Lead damages lawsuit settled

Ground rents owner who filed bankruptcy will pay $1.53 million

Sun Follow-up

July 05, 2008|By Fred Schulte | Fred Schulte,Sun reporter

Paul W. Nochumowitz, who has been one of Baltimore's biggest ground rent owners, has agreed to a $1.53 million settlement of a lawsuit that accused him of living lavishly from ground-rent income while claiming he was too poor to compensate former tenants harmed by exposure to lead paint.

The settlement ends a contentious court fight between Nochumowitz and bankruptcy trustee George Liebmann, who accused the ground rent owner in U.S. Bankruptcy Court in Baltimore of concealing his wealth to escape liability for lead paint injuries in rental housing he owned.

"Those concerned feel it is a satisfactory result," Liebmann said Thursday.

Liebmann said most of the money would be divided among more than a dozen families suing Nochumowitz and a business partner, alleging lead paint poisoning of their children during the 1990s. The money will be paid by Nochumowitz, the business partner, and members of their families.

Nochumowitz and his bankruptcy case were highlighted in a 2006 series on ground rent in The Sun. The investigation found that the Nochumowitz family filed hundreds of lawsuits to seize homes whose owners fell behind on rent payments for the land under the homes, often by only a few hundred dollars or less.

In dozens of cases, Nochumowitz family firms won court judgments allowing them to take possession of houses, which they often sold to rehabbers for quick profits during the real estate boom.

Nochumowitz filed for Chapter 7 bankruptcy in October 2005. He claimed in his petition that he earned just $14,000 a year as a bondsman at Big Boyz Bail Bonds on East 25th Street.

That assertion prompted Liebmann to sue Nochumowitz in July 2006, accusing him of a "complicated but fraudulent" asset concealment scheme that included transferring co-ownership of hundreds of ground rents to his wife. Liebmann asserted that Nochumowitz's income from real estate business ventures and ground rents was $50,000 per month.

According to Liebmann, the Nochumowitz family enjoyed a "lavish" lifestyle that included shopping sprees and frequent jaunts to Miami Beach, where Paul and his wife, Amie Sue, owned a $1 million high-rise condominium on Biscayne Bay.

The lawsuit accused Nochumowitz of funneling ground-rent income into his children's custodial accounts and withdrawing $130,000 from them to pay for marble floors and a custom-built entertainment center for the Florida condo. Nochumowitz's lawyers accused Liebmann of "attempted intimidation" of the family to "destroy their reputations."

Richard M. Kremen, a Baltimore attorney who represents Nochumowitz, called the settlement a "compromise." He said that Nochumowitz disputes Liebmann's claims. Nochumowitz no longer owns any of the properties involved in the lead paint cases, Kremen said.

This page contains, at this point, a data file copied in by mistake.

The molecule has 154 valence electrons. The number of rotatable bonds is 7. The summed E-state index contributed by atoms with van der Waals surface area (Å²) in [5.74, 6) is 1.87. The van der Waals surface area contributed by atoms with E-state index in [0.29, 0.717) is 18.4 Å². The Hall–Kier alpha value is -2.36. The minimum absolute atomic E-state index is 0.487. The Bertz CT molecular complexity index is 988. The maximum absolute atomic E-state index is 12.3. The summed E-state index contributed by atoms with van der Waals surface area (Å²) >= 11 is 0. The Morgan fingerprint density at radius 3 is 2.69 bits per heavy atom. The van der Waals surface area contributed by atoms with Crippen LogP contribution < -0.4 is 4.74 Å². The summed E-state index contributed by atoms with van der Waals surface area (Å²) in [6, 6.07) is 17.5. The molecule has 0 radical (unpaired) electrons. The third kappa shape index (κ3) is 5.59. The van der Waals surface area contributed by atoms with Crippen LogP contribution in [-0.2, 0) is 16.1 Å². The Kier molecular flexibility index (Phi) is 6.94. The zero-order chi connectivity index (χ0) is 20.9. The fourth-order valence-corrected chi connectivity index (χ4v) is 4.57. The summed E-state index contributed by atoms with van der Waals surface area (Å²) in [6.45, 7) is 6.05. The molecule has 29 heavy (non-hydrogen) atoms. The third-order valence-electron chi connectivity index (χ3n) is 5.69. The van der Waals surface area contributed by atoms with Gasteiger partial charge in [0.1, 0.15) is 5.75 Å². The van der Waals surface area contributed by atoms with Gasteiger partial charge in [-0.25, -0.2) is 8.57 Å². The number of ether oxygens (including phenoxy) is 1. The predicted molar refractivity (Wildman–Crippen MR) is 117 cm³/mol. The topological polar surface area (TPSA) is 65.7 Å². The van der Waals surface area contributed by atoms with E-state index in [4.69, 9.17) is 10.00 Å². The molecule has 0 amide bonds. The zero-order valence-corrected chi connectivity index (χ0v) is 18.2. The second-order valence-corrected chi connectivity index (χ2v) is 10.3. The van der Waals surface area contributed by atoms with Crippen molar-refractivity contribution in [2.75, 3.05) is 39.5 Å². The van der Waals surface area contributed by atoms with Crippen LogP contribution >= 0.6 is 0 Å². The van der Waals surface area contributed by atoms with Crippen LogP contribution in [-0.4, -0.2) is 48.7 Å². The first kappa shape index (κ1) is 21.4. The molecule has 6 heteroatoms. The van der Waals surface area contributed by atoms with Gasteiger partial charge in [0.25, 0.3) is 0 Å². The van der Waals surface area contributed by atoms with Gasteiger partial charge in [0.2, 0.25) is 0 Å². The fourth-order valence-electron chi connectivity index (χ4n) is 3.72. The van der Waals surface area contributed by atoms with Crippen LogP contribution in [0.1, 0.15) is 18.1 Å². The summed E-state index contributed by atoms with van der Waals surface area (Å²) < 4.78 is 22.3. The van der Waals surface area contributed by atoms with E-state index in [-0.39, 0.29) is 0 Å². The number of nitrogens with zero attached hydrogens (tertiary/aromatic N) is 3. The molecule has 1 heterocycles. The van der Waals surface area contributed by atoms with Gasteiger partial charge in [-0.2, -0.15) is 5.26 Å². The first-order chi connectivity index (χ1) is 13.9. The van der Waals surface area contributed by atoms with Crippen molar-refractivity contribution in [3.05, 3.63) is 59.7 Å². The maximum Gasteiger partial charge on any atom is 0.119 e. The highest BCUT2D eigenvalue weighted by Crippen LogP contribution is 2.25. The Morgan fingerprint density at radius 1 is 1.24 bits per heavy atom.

The settlement, which is subject to approval by a federal judge, allows Nochumowitz to discharge his debts through bankruptcy without admitting any liability. It also requires him to restate his declaration of assets and liabilities in his bankruptcy petition.

More lawsuits

His creditors now include families in a dozen lead paint lawsuits, one of which won a $600,000 court judgment. In 2007, five additional suits were filed demanding a total of $19 million on behalf of 10 other people who allegedly suffered exposure to lead as infants that has afflicted them later in life.

In one suit filed on behalf of two children, Baltimore lawyer Bruce Powell contends that during the early 1990s a Nochumowitz property on Ashland Avenue was "in such deteriorated condition" that lead paint was "peeling, chipping and flaking from the walls, baseboards, window sills and other areas."

The suit claims that the two babies, who are now teenagers, "ingested and consumed" paint chips and dust and suffered "permanent brain damage resulting in developmental and behavioral injuries." The suit seeks $5 million in damages.

3,500 deeds

In the early 1980s, Nochumowitz bought and sold numerous rental dwellings, which makes him vulnerable to such suits.

Under the law, persons exposed to lead paint as infants can file suit years later should they encounter health problems. The bankruptcy settlement says that Nochumowitz sold the properties before 2000.

The family built large stocks of ground rents, too. Property records show that in as far back as the early 1970s Nochumowitz and his father, Fred, acquired blocks of ground rents at bargain prices from banks, small investors and even a few charities and owned at least 3,500 of the deeds.

The exact number, or how many the family now owns, isn't known because investors won't be required to list ground rents they own in a public registry until 2010.

Nochumowitz managed the ground rent business from the Big Boyz Bail Bonds office, according to the trustee. The bail bonds company is owned by his wife and his business partner's wife, records show.

Nochumowitz is one of dozens of ground rent owners suing the state to overturn reforms of the system enacted by the General Assembly last year in response to The Sun's investigation of the industry.

The legislature, among other things, halted the practice called "ejectment," in which a ground rent owner can seize a property over unpaid rent without returning any equity to the homeowner.

fred.schulte@baltsun.com

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